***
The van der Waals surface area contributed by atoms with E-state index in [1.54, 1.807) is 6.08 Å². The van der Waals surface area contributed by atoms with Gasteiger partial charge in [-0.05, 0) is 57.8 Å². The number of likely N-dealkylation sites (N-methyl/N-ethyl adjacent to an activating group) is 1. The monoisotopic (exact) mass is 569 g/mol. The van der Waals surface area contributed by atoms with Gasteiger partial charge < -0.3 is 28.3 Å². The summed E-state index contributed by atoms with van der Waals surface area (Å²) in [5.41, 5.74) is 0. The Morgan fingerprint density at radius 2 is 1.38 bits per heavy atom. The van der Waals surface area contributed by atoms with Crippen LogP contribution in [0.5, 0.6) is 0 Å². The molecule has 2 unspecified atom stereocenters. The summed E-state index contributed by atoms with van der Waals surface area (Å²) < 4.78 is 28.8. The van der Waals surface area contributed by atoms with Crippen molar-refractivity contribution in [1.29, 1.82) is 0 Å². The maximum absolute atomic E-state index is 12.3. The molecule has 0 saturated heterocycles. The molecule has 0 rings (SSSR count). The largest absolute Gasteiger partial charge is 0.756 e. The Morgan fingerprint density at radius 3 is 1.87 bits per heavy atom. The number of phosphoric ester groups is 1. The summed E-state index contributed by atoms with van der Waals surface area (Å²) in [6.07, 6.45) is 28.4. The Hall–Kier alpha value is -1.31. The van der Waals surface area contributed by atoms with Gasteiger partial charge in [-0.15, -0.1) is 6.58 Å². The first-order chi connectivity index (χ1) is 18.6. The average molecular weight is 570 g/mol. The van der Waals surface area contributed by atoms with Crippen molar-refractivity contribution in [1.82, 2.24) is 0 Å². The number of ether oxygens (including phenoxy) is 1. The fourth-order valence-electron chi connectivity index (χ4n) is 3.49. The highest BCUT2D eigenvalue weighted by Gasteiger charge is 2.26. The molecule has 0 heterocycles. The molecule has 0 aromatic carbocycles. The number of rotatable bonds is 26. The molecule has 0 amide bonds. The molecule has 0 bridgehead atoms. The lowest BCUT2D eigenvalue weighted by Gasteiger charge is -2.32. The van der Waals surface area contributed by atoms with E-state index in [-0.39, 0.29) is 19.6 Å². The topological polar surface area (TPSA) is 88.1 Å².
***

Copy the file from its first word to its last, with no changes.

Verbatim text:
The van der Waals surface area contributed by atoms with E-state index in [1.54, 1.807) is 6.08 Å². The van der Waals surface area contributed by atoms with Gasteiger partial charge in [-0.05, 0) is 57.8 Å². The number of likely N-dealkylation sites (N-methyl/N-ethyl adjacent to an activating group) is 1. The monoisotopic (exact) mass is 569 g/mol. The van der Waals surface area contributed by atoms with Gasteiger partial charge < -0.3 is 28.3 Å². The summed E-state index contributed by atoms with van der Waals surface area (Å²) in [5.41, 5.74) is 0. The Morgan fingerprint density at radius 2 is 1.38 bits per heavy atom. The van der Waals surface area contributed by atoms with Crippen LogP contribution in [0.5, 0.6) is 0 Å². The molecule has 2 unspecified atom stereocenters. The summed E-state index contributed by atoms with van der Waals surface area (Å²) < 4.78 is 28.8. The van der Waals surface area contributed by atoms with Crippen molar-refractivity contribution in [1.29, 1.82) is 0 Å². The maximum absolute atomic E-state index is 12.3. The molecule has 0 saturated heterocycles. The molecule has 0 rings (SSSR count). The largest absolute Gasteiger partial charge is 0.756 e. The Morgan fingerprint density at radius 3 is 1.87 bits per heavy atom. The number of phosphoric ester groups is 1. The summed E-state index contributed by atoms with van der Waals surface area (Å²) in [6.07, 6.45) is 28.4. The Hall–Kier alpha value is -1.31. The van der Waals surface area contributed by atoms with Gasteiger partial charge in [-0.15, -0.1) is 6.58 Å². The first-order chi connectivity index (χ1) is 18.6. The average molecular weight is 570 g/mol. The van der Waals surface area contributed by atoms with Crippen molar-refractivity contribution in [1.82, 2.24) is 0 Å². The number of ether oxygens (including phenoxy) is 1. The fourth-order valence-electron chi connectivity index (χ4n) is 3.49. The highest BCUT2D eigenvalue weighted by Gasteiger charge is 2.26. The molecule has 0 heterocycles. The molecule has 0 aromatic carbocycles. The number of rotatable bonds is 26. The molecule has 0 amide bonds. The molecule has 0 bridgehead atoms. The lowest BCUT2D eigenvalue weighted by Gasteiger charge is -2.32. The van der Waals surface area contributed by atoms with E-state index in [-0.39, 0.29) is 19.6 Å². The topological polar surface area (TPSA) is 88.1 Å².